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definitely do not void if you feel like you did a few points below your average... the feeling after the exam is not too indicative of how you did... I walked into my test thinking that I would only void if i had blindly guessed on more than half of the questions or left more than half blank
 

PhilIvey

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I wouldn't entirely agree with that statement. Usually, the passages are intended for you to figure out the author's purpose and develop a main idea in order to answer the questions. Test makers are banking on you to waste time going back to the passage to "search" for answers. Truth is: you won't find them! The correct answers are usually inferences and cannot be found in the passages. It's more of, did you truly understand the passage, NOT can you mindlessly find an answer randomly in the passage. This test is created to see if you can think like a doctor (analyze an infer), not to think like a secretary (look up stupid ****). Hope that helps!
Not always the case. The trend on verbal has been longer passages. You need to read actively. However, if you miss certain key phrases, then you will make the wrong inference. I suggest all of you to get the official AAMC Book. The verbal in that is different from the AAMC and at least on 3/27 version. If I hadn't gone through that, I would have been in trouble and I scored 11 on the 3 AAMC exams I took. Reading and understanding tone was not enough. The passages are longer but the questions easier but they require that you remember key lines.

To illustrate, on the MCAT there was a passage about applying Math to biology. Anyways, I eliminated one answer. I actually remember the answer but obviously can't post it. The point is, I went back and scanned the paragraph that contained the info and the answer became clear. There was no way you could have gotten that right with just the tone. Now, you're right that about 60% are tone of the passage. However, that won't get you a good score. You are right in making inferences, however, you must read carefully so you know where to refer back to the passage so you have the requisite info in order to make that inference. My 2 cents.
 
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Main Idea and Tone things you want to at least get down. What makes it hard is when the questions start referring to key lines/specific details like what Phil Ivey said.

I say void if you completely got owned. If you have weak content review it may be easier to decide. But if you've studied well and feel owned, it goes 50/50. You kinda have to somehow gauge how you've been doing on the problems.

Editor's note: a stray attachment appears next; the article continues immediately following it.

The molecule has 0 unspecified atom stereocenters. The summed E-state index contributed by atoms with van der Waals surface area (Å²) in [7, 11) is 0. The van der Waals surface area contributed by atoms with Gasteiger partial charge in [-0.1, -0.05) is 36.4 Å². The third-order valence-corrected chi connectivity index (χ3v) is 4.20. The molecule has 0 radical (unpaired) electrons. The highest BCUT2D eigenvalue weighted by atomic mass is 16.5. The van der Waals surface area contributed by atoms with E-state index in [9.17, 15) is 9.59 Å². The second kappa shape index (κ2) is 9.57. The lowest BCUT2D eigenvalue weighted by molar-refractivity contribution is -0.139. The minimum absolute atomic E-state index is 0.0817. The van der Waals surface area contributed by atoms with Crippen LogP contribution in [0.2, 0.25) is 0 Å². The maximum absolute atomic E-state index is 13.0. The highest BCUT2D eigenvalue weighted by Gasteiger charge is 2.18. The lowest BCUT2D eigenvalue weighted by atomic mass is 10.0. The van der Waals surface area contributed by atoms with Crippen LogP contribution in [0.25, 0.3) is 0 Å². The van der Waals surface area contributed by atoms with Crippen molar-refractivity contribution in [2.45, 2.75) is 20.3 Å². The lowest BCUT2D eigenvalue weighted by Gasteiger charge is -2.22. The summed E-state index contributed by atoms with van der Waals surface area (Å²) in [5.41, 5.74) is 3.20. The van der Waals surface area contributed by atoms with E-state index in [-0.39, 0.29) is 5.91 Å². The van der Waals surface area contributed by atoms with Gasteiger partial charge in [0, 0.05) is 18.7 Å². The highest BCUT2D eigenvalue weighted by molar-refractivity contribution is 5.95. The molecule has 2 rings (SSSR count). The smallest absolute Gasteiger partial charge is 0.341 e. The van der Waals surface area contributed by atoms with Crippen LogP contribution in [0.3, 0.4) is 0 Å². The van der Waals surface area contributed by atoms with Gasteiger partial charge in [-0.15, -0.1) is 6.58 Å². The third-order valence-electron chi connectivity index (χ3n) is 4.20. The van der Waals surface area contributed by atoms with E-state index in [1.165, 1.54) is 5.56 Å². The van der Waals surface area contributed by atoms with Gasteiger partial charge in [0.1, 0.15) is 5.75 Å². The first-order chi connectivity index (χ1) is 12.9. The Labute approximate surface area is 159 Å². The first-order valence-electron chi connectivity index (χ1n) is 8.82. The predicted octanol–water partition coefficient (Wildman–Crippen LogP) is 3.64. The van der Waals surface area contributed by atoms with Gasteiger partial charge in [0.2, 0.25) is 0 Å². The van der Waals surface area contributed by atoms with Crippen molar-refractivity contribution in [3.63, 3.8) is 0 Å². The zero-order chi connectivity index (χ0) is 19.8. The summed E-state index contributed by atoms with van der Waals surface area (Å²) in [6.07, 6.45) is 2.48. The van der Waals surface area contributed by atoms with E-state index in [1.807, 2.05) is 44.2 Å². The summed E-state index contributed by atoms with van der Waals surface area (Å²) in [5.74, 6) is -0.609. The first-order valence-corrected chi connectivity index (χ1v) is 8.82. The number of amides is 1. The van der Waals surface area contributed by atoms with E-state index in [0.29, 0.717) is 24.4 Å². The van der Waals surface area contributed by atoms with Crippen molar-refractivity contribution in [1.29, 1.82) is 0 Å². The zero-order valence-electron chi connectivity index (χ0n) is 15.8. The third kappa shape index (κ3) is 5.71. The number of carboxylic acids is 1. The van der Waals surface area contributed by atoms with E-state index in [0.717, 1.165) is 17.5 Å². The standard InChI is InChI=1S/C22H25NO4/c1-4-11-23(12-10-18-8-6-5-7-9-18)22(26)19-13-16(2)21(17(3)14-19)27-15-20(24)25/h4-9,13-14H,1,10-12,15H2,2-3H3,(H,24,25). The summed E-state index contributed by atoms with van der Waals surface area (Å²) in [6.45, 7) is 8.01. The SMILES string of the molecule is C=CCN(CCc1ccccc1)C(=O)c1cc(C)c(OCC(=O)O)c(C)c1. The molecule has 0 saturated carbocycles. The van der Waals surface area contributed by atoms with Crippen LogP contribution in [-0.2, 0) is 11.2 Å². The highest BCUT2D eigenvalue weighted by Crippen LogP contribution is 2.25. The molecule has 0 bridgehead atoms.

StarryNights

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The verbal part on my real test was so long I was just glad to finish. I didn't think it was too bad except for the length. It was even more straightforward than some of the AAMC practice passages (like the Picasso one). To my surprise it was a lot like the EK ones. But I just felt bad coming out and really had no idea how I did. I just went with my gut instinct, except at the end when I had 5 minutes left and caught mistakes when I referred back (but these are detail questions, at most 2). I think your gut instinct and the skills you've developed will serve you well, so try to stick with it. And when I was seriously torn between 2 choices, I picked B.
 

azrk

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The verbal part on my real test was so long I was just glad to finish. I didn't think it was too bad except for the length. It was even more straightforward than some of the AAMC practice passages (like the Picasso one). To my surprise it was a lot like the EK ones. But I just felt bad coming out and really had no idea how I did. I just went with my gut instinct, except at the end when I had 5 minutes left and caught mistakes when I referred back (but these are detail questions, at most 2). I think your gut instinct and the skills you've developed will serve you well, so try to stick with it. And when I was seriously torn between 2 choices, I picked B.
B as in your second choice? What if the one of your answers wasn't B did you pick B anyway?! :laugh:
 

StarryNights

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B as in your second choice? What if the one of your answers wasn't B did you pick B anyway?! :laugh:
Haha, no, but of the times I can recall B was one of the answer choices I narrowed down to for verbal. And I did this for other sections too. One question on PS involving acid-bases I couldn't solve and one orgo discrete, both times I picked B, lol. Some people prefer C. It kept me from wasting time on questions that I most likely wouldn't be able to solve in the amount of time given anyway and so I moved on to the ones where I'd have better luck. But obviously knowing how to solve the problems is much better.